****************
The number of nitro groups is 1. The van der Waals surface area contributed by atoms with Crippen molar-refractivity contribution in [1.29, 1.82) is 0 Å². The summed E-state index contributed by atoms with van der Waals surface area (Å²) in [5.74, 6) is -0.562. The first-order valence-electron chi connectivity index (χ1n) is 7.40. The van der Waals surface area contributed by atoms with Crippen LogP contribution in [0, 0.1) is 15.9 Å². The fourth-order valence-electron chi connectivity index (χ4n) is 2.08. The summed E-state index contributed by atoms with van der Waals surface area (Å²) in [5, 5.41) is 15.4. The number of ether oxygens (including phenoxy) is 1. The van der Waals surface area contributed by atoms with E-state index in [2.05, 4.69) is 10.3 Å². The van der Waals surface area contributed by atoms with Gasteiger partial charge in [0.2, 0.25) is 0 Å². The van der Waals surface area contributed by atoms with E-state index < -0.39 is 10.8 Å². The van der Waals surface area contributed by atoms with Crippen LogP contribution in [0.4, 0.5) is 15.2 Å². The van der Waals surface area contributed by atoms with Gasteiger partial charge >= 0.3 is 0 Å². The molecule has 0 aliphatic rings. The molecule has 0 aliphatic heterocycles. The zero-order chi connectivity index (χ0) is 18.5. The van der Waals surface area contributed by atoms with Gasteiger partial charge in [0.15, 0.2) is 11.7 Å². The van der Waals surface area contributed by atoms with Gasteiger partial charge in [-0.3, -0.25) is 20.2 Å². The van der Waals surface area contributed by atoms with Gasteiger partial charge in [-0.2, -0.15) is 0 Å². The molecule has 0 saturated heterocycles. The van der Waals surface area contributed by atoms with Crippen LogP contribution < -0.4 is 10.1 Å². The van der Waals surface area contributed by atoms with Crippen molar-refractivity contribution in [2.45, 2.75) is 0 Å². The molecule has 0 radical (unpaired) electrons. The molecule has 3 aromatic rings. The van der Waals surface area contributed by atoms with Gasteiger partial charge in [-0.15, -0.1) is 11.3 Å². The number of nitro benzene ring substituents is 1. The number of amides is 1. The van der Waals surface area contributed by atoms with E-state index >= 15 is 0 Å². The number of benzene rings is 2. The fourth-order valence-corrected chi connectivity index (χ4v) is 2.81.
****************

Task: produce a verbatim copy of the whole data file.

The number of nitro groups is 1. The van der Waals surface area contributed by atoms with Crippen molar-refractivity contribution in [1.29, 1.82) is 0 Å². The summed E-state index contributed by atoms with van der Waals surface area (Å²) in [5.74, 6) is -0.562. The first-order valence-electron chi connectivity index (χ1n) is 7.40. The van der Waals surface area contributed by atoms with Crippen LogP contribution in [0, 0.1) is 15.9 Å². The fourth-order valence-electron chi connectivity index (χ4n) is 2.08. The summed E-state index contributed by atoms with van der Waals surface area (Å²) in [5, 5.41) is 15.4. The number of ether oxygens (including phenoxy) is 1. The van der Waals surface area contributed by atoms with E-state index in [2.05, 4.69) is 10.3 Å². The van der Waals surface area contributed by atoms with Gasteiger partial charge in [0.2, 0.25) is 0 Å². The van der Waals surface area contributed by atoms with E-state index < -0.39 is 10.8 Å². The van der Waals surface area contributed by atoms with Crippen LogP contribution in [0.4, 0.5) is 15.2 Å². The van der Waals surface area contributed by atoms with Gasteiger partial charge >= 0.3 is 0 Å². The molecule has 0 aliphatic rings. The molecule has 0 aliphatic heterocycles. The zero-order chi connectivity index (χ0) is 18.5. The van der Waals surface area contributed by atoms with Gasteiger partial charge in [0.15, 0.2) is 11.7 Å². The van der Waals surface area contributed by atoms with Gasteiger partial charge in [-0.3, -0.25) is 20.2 Å². The van der Waals surface area contributed by atoms with Gasteiger partial charge in [-0.2, -0.15) is 0 Å². The molecule has 0 saturated heterocycles. The van der Waals surface area contributed by atoms with Crippen LogP contribution < -0.4 is 10.1 Å². The van der Waals surface area contributed by atoms with Crippen molar-refractivity contribution in [2.45, 2.75) is 0 Å². The molecule has 0 radical (unpaired) electrons. The molecule has 3 aromatic rings. The van der Waals surface area contributed by atoms with Gasteiger partial charge in [-0.15, -0.1) is 11.3 Å². The number of nitro benzene ring substituents is 1. The number of amides is 1. The van der Waals surface area contributed by atoms with E-state index >= 15 is 0 Å². The number of benzene rings is 2. The fourth-order valence-corrected chi connectivity index (χ4v) is 2.81.